Wednesday 3 August 2011

Over it

It's been not quite the Black Dog of Depression on my shoulder, more the Grey Cat of Jet Lag sleeping on my face, but the effects have felt the same, especially when it's dragged (oh, how it's dragged) on for nine days, sucking the colour out of the day and making the endless night feel stuck at the 3am pits when the past is one long mistake, the future a downward spiral and all hope dead. But last night I finally slept through like a baby (actually not at all like the babies of my acquaintance) and woke at a sensible hour feeling refreshed and interested and light, so normal service can now be resumed.

Stephen Fry has just arrived in the country to film on The Hobbit, and is tweeting tetchily about feeling "weirdly high and spaced-out" after flying in from South Africa, so he has my sympathies (also, it must be rather irritating to be constantly mistaken on the street for James May - what are you thinking, Wellingtonians?) Coincidentally, Hugh Laurie is in Auckland this week filming Mr Pip. The Americans think he's theirs, and cool, thanks to House, but we've known him since A Bit of Fry and Laurie and Blackadder so we're not fooled by the jeans and stubble, and know what a cheerful (and thoroughly English) clown he really is.

The Baby was er, babysitting Motat yesterday while a set was being constructed in the blacksmith's forge for Mr Pip filming to take place there on Friday - it'll be exciting for them to have a bit of glamour in their midst. Motat (Auckland Museum of Transport and Technology) is a worthy place, but old-fashioned in a way that doesn't quite pull off charming, unfortunately. They have good stuff there, but it's not well displayed, and most of the hands-on stuff seems to be broken. It really needs an injection of cash and some pizazz in its management - if it could aim to be like the Yakima Valley Museum in the otherwise fairly undistinguished town of Yakima in Washington state, it would be beating the visitors off with sticks, rather than desperately enticing them in with free entry.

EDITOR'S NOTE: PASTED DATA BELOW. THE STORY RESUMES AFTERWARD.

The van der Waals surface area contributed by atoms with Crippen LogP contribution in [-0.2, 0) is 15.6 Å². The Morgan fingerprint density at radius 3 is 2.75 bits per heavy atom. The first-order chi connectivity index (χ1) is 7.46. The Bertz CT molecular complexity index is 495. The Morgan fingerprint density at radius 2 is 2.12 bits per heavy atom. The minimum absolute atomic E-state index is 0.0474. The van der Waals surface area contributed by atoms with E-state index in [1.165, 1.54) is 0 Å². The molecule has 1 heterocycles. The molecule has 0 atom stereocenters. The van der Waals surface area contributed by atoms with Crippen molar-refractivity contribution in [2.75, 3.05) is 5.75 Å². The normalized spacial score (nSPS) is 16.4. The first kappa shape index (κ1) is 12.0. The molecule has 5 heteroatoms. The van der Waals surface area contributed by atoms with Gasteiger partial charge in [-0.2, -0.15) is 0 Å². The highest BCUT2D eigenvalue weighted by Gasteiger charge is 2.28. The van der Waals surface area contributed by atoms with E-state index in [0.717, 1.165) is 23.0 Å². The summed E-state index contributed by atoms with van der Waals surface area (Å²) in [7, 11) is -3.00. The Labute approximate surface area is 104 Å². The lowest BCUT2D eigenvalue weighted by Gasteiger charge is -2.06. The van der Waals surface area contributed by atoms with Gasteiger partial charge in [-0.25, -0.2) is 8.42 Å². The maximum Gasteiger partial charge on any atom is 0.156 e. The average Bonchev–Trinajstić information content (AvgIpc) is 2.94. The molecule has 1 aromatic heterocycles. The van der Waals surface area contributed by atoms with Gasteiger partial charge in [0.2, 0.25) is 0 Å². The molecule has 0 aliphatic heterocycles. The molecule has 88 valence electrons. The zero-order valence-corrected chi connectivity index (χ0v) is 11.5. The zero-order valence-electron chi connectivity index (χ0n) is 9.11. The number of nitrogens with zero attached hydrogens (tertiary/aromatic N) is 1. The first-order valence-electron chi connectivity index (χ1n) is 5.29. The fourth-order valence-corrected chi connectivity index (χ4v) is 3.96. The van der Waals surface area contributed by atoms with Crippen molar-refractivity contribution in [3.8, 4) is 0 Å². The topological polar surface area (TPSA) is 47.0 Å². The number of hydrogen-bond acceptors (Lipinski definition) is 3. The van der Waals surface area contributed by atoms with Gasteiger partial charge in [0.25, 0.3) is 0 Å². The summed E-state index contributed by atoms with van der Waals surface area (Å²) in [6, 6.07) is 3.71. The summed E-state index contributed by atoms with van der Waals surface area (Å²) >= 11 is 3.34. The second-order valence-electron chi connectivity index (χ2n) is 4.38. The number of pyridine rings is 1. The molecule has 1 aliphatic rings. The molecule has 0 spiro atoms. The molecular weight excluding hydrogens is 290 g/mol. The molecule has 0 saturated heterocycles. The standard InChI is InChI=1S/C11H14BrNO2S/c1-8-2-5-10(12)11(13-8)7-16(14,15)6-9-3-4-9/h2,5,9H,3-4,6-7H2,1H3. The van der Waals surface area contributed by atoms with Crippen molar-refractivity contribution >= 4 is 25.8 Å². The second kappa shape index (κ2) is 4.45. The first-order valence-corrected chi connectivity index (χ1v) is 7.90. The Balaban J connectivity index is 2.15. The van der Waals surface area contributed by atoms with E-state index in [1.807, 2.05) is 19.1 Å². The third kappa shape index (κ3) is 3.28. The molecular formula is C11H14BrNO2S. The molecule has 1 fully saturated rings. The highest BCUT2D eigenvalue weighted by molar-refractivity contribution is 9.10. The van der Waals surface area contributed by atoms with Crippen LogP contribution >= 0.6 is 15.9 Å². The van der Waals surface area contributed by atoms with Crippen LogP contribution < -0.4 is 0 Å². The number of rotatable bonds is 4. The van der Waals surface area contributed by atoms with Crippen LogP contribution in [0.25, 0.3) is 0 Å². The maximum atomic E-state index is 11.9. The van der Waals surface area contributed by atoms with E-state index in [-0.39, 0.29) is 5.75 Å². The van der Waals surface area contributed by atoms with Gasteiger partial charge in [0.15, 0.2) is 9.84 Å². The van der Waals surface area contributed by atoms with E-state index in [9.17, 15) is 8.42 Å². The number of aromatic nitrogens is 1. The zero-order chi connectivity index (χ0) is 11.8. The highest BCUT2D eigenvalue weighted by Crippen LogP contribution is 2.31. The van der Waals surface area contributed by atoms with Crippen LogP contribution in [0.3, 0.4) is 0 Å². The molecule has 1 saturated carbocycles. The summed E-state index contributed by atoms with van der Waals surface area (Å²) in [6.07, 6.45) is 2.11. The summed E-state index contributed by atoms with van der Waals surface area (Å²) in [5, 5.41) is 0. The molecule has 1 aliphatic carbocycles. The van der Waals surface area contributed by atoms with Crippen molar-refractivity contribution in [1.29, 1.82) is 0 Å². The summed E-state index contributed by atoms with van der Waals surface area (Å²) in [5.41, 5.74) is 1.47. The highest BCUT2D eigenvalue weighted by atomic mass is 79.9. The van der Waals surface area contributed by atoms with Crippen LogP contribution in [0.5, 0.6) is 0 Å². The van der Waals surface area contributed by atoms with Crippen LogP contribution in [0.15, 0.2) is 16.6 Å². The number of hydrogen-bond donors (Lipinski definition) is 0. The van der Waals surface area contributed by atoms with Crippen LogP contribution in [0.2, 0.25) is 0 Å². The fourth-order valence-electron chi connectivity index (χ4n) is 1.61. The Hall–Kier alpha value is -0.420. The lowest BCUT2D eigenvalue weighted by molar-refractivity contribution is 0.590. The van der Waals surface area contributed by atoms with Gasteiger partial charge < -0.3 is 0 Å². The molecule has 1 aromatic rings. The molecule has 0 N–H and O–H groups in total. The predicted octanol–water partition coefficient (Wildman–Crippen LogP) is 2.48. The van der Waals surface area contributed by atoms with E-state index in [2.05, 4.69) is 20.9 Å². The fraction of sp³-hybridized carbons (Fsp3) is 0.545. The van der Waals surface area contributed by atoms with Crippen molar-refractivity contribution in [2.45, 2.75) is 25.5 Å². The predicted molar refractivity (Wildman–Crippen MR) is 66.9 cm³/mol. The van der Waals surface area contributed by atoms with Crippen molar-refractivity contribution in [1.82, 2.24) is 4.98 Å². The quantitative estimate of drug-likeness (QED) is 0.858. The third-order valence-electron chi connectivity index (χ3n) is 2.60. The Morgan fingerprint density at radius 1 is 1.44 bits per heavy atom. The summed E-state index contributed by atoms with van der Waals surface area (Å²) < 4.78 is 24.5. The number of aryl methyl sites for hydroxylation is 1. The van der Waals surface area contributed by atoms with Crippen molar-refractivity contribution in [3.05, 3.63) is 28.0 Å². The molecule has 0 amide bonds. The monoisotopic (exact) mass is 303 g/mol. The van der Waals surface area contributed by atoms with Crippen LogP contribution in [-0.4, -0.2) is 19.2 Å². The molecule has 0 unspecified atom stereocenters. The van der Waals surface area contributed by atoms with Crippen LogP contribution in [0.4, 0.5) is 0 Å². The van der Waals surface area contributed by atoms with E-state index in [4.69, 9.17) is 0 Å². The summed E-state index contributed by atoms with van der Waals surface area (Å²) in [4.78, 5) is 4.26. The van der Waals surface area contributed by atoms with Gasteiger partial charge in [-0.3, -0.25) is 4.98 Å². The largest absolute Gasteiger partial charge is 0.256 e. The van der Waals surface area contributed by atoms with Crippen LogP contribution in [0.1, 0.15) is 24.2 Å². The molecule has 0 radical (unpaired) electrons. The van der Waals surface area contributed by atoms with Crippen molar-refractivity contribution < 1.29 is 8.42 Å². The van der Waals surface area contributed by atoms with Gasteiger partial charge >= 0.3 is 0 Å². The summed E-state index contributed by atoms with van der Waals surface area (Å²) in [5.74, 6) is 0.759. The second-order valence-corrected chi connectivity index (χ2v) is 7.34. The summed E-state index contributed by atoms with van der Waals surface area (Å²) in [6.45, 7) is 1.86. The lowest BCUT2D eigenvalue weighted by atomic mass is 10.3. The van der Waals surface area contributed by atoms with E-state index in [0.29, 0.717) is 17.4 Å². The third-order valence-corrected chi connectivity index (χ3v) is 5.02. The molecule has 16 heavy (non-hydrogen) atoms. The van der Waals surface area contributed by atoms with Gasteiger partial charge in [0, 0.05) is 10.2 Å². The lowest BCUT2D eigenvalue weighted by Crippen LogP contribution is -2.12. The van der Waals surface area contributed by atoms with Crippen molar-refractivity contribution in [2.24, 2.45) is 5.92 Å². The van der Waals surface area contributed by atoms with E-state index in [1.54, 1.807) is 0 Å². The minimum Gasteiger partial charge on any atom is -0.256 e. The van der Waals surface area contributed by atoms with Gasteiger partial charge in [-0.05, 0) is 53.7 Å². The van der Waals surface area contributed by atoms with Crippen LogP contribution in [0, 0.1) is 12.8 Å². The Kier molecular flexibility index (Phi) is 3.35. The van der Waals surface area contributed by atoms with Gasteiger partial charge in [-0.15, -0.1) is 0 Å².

Their stuff was just as eclectic as Motat's - from a skunk pelt to a butter churn operated by a sheep to a piece of hardtack from the Civil War - but the display was bright and open and inviting, with lots of colour (especially the collection of neon signs) and entertaining storyboards. It probably helped that we were welcomed by the director, David, who was bubbling over with enthusiasm. I love enthusiastic people; and I hate that jet lag makes enthusiasm impossible. I'm glad to be over it.

(What a shame, then, that I'm going to Macau on Sunday, starting the whole sorry business all over again.)

1 comment:

the queen said...

Bertie! Bertie Wooster!


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